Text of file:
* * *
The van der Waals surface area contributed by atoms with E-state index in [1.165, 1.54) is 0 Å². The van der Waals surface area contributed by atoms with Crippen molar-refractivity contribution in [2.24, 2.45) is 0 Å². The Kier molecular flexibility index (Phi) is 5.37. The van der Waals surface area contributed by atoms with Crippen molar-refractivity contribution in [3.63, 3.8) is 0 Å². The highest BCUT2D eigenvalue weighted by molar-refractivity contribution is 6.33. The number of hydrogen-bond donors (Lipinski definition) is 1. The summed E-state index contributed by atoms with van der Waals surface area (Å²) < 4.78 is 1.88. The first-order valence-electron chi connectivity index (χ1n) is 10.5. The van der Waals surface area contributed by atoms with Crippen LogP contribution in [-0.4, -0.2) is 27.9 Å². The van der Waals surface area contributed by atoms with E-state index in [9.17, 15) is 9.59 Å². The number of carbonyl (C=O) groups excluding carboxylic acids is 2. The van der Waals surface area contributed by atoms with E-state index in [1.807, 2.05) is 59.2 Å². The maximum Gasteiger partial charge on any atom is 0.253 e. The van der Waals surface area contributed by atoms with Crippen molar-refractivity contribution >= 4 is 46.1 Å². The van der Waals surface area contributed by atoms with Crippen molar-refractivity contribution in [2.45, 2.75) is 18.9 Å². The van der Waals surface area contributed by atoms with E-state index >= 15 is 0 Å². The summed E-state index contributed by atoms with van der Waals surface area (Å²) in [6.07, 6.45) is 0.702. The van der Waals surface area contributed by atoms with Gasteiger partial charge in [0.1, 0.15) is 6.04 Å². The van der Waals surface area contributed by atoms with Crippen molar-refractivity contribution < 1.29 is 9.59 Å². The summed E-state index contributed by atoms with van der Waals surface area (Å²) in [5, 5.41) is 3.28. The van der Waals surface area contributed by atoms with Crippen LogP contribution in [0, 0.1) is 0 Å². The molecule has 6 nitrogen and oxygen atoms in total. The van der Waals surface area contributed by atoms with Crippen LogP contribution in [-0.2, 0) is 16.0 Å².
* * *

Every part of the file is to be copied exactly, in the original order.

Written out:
The van der Waals surface area contributed by atoms with E-state index in [1.165, 1.54) is 0 Å². The van der Waals surface area contributed by atoms with Crippen molar-refractivity contribution in [2.24, 2.45) is 0 Å². The Kier molecular flexibility index (Phi) is 5.37. The van der Waals surface area contributed by atoms with Crippen molar-refractivity contribution in [3.63, 3.8) is 0 Å². The highest BCUT2D eigenvalue weighted by molar-refractivity contribution is 6.33. The number of hydrogen-bond donors (Lipinski definition) is 1. The summed E-state index contributed by atoms with van der Waals surface area (Å²) < 4.78 is 1.88. The first-order valence-electron chi connectivity index (χ1n) is 10.5. The van der Waals surface area contributed by atoms with Crippen LogP contribution in [-0.4, -0.2) is 27.9 Å². The van der Waals surface area contributed by atoms with E-state index in [9.17, 15) is 9.59 Å². The number of carbonyl (C=O) groups excluding carboxylic acids is 2. The van der Waals surface area contributed by atoms with E-state index in [1.807, 2.05) is 59.2 Å². The maximum Gasteiger partial charge on any atom is 0.253 e. The van der Waals surface area contributed by atoms with Crippen molar-refractivity contribution >= 4 is 46.1 Å². The van der Waals surface area contributed by atoms with Crippen molar-refractivity contribution in [2.45, 2.75) is 18.9 Å². The van der Waals surface area contributed by atoms with E-state index >= 15 is 0 Å². The summed E-state index contributed by atoms with van der Waals surface area (Å²) in [6.07, 6.45) is 0.702. The van der Waals surface area contributed by atoms with Gasteiger partial charge in [0.1, 0.15) is 6.04 Å². The van der Waals surface area contributed by atoms with Crippen molar-refractivity contribution < 1.29 is 9.59 Å². The summed E-state index contributed by atoms with van der Waals surface area (Å²) in [5, 5.41) is 3.28. The van der Waals surface area contributed by atoms with Crippen LogP contribution in [0, 0.1) is 0 Å². The molecule has 6 nitrogen and oxygen atoms in total. The van der Waals surface area contributed by atoms with Crippen LogP contribution in [-0.2, 0) is 16.0 Å².